The front-end consisting of our custom solution made up in .NET core is hosted on this. This is a thin client, where we have taken a lot of the functionality away from the front-end piece which existed in the Ruby on Rails solution. As the RoR solution was an outdated one, a lot of pieces regarding the logic had to be reverse engineered to bring it all together. Once the user has input all the information on this website, an HTTP request is created.

Lambda + API Gateway – A post request is created which gets all the information from the client and passes it onto the lambda function. As lambda functions cannot be called, they must be tied up with the API Gateway.

AWS Batch – Though we have given the brief of this service above, the steps we follow to create a batch are mentioned below (As we are assuming a lot of young devops would like to know how does AWS Batch work)

 

Step 1

Create a Compute Environment:

We chose a “Managed Environment” as we did not want to worry about scaling at our end but let AWS do it for us.

As a provisioning model, we chose Fargate (Allows AWS Batch to run containers without having to manage servers or clusters of Amazon EC2 instances) as it fit our Docker-based batch perfectly.

Select the subnet/VPC and “Create Compute Environment”

 

Step 2

Create a Job Queue:

Enter the Job Queue Name

Attach it to the Compute Environment created in Step 1

 

Step 3

Creating a Job Definition:

Enter the job definition name.

Select the platform type –Fargate (refer to step 1)

This is the part where you add your image to start your container. In our case, we hosted it as a public image on Docker hub.

Add any commands that need to be passed via bash or JSON – we had to customize this part as our rest API being called via API Gateway/Lambda had parameters from our front end that the client had passed.

 

Sample code of the same:

const AWS = require(‘aws-sdk’);

console.log(‘Loading function’);

exports.handler = async (event, context) => {

// Log the received event

console.log(‘Received event: ‘, event);

// Get parameters for the SubmitJob call from event

// http://docs.aws.amazon.com/batch/latest/APIReference/API_SubmitJob.html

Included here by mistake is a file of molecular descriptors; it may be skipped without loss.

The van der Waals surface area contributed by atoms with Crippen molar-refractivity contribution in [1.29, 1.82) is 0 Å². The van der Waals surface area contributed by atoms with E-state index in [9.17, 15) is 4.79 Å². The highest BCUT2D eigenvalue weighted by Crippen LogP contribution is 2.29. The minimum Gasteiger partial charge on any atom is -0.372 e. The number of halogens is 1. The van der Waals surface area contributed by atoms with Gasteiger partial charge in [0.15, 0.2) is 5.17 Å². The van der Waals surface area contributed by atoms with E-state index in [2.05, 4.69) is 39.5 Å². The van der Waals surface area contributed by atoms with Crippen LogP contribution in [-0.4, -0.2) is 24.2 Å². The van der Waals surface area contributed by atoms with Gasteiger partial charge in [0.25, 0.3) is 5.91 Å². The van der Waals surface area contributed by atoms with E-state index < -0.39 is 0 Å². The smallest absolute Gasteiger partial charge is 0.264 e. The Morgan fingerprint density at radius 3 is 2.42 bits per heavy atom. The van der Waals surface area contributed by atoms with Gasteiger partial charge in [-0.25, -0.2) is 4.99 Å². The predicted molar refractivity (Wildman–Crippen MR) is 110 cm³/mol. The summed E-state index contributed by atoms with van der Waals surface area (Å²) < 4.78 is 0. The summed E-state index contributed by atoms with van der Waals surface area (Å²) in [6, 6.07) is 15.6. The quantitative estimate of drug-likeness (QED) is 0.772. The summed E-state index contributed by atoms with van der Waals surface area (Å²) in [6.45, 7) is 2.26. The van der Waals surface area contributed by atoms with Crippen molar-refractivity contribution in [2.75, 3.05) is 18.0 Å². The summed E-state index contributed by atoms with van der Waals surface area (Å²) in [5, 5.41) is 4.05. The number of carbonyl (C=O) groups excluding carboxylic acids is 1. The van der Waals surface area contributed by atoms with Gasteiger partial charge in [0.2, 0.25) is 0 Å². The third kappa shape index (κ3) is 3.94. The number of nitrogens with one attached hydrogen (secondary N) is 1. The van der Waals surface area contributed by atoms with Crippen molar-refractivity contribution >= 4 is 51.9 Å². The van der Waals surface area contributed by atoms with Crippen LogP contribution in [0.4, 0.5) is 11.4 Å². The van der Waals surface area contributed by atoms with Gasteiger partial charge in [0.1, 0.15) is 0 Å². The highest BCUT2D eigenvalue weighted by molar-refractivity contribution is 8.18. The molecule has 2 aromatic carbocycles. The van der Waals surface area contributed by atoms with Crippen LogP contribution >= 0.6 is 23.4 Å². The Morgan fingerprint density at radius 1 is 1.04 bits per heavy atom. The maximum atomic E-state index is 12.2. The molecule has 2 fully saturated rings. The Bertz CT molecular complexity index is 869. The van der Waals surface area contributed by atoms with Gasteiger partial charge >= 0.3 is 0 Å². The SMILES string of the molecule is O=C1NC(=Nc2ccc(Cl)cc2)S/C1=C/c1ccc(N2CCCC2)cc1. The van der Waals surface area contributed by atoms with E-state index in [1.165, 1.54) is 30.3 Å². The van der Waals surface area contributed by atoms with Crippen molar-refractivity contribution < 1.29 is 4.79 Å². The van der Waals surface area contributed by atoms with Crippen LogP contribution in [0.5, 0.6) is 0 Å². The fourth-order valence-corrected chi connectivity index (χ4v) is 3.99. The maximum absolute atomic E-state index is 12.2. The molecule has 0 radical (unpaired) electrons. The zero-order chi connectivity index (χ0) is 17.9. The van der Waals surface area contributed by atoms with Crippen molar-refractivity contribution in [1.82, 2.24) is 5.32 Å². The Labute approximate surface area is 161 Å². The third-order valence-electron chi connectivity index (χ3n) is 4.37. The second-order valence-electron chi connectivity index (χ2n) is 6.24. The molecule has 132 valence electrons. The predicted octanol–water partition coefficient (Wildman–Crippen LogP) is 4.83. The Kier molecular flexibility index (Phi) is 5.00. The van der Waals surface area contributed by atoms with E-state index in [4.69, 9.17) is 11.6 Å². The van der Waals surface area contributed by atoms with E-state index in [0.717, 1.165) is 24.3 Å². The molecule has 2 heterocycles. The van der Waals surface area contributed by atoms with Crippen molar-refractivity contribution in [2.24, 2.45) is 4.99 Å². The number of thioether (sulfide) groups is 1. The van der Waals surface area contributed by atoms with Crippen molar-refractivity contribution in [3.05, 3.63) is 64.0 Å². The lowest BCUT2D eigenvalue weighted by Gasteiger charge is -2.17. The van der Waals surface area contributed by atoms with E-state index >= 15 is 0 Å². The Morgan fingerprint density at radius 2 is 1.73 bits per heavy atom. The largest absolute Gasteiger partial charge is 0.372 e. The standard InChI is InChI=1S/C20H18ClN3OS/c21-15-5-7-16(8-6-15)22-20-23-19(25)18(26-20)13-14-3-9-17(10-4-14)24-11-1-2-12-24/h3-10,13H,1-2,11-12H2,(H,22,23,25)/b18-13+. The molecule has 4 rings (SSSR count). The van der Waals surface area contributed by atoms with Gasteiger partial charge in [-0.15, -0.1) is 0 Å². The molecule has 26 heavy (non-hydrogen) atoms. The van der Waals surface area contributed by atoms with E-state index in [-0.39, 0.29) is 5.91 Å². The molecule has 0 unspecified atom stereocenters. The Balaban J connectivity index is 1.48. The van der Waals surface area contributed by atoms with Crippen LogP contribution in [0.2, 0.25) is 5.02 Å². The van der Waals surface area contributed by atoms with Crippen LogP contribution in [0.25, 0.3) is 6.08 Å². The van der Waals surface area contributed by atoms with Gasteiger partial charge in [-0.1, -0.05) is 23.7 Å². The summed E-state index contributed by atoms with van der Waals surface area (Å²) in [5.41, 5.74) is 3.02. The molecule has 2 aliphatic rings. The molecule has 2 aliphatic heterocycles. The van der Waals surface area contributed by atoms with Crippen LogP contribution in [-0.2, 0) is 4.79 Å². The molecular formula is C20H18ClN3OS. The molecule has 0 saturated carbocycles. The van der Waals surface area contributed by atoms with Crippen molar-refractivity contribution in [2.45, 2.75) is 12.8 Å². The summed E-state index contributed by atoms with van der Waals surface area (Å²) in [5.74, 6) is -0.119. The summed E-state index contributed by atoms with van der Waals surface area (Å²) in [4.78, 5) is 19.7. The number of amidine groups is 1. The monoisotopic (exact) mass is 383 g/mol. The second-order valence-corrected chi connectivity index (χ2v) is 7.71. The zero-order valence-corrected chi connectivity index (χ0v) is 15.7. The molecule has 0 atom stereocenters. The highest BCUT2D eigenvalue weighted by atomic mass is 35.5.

const params = {

jobDefinition: event.jobDefinition,

jobName: event.jobName,

jobQueue: event.jobQueue,

containerOverrides: event.containerOverrides || null,

parameters: event.parameters || null,

};

// Submit the Batch Job

try {

const data = await new AWS.Batch().submitJob(params).promise();

const jobId = data.jobId;

console.log(‘jobId:’, jobId);

return jobId + ”  ” + event.jobDefinition + ”  ” + event.jobName + ”  ” + event.jobQueue+ ”  ” + event.containerOverrides+ ”  ” + event.parameters.genes+ ”  ” + event.parameters.genelistName;

} catch (err) {

console.error(err);

const message = `Error calling SubmitJob for: ${event.jobName}`;

console.error(message);

throw new Error(message);

}

};

 

Select the vcpu and memory details and click Create.

Once this is done, you can start submitting jobs via the Jobs section by selecting the Job Definition and Job Queue to test if all is connected fine.

S3+Lambda+SES – Though S3 is used by the Docker image for static files, it is also used as the storage for the results. On successful completion of the batch, the files are stored on the s3 bucket. A lambda function is triggered on the creation of the files which calls SES to shoot an email to the user that has submitted the request.

Cloudwatch +Lambda – If CloudWatch records any unsuccessful batches, it sends an email to the admin of the system with the log of the failed request via SNS. The topic is created, and the admins are subscribed to these topics.

 

When the time came to put all this together, it took us a few days of work rather than weeks or months (of course knowing about these services and how they work together is the beauty of microservices and devops).

Owing to this infrastructure, a sister web application running a different algorithm, but a similar structure was revamped in 20% of the time it took the original one.

 

What did the client get besides a faster turnaround time?

First, savings! With 3 servers running 24*7, we are assuming high bills for resources that were not being used most of the time. The cost was optimized owing to using AWS Batch, which only gets called when you run a batch, no other servers running high computation loads besides the thin client machine which is anyway a micro instance.

The application is highly maintainable. This is what we love about microservices or decoupled architecture. Rather than having an application that does everything and becomes a rabbit hole when we try to debug something, we have distributed our risks to services that do a task (really well). Hence no more bottlenecks.

99.99999%+ uptime, though there were a couple of outages on AWS last year, we have complete confidence in their infrastructure.

Having issues with your legacy systems? Are they burning a hole in your pocket? Let us help you with moving your application to the cloud and give your systems a new lifeline.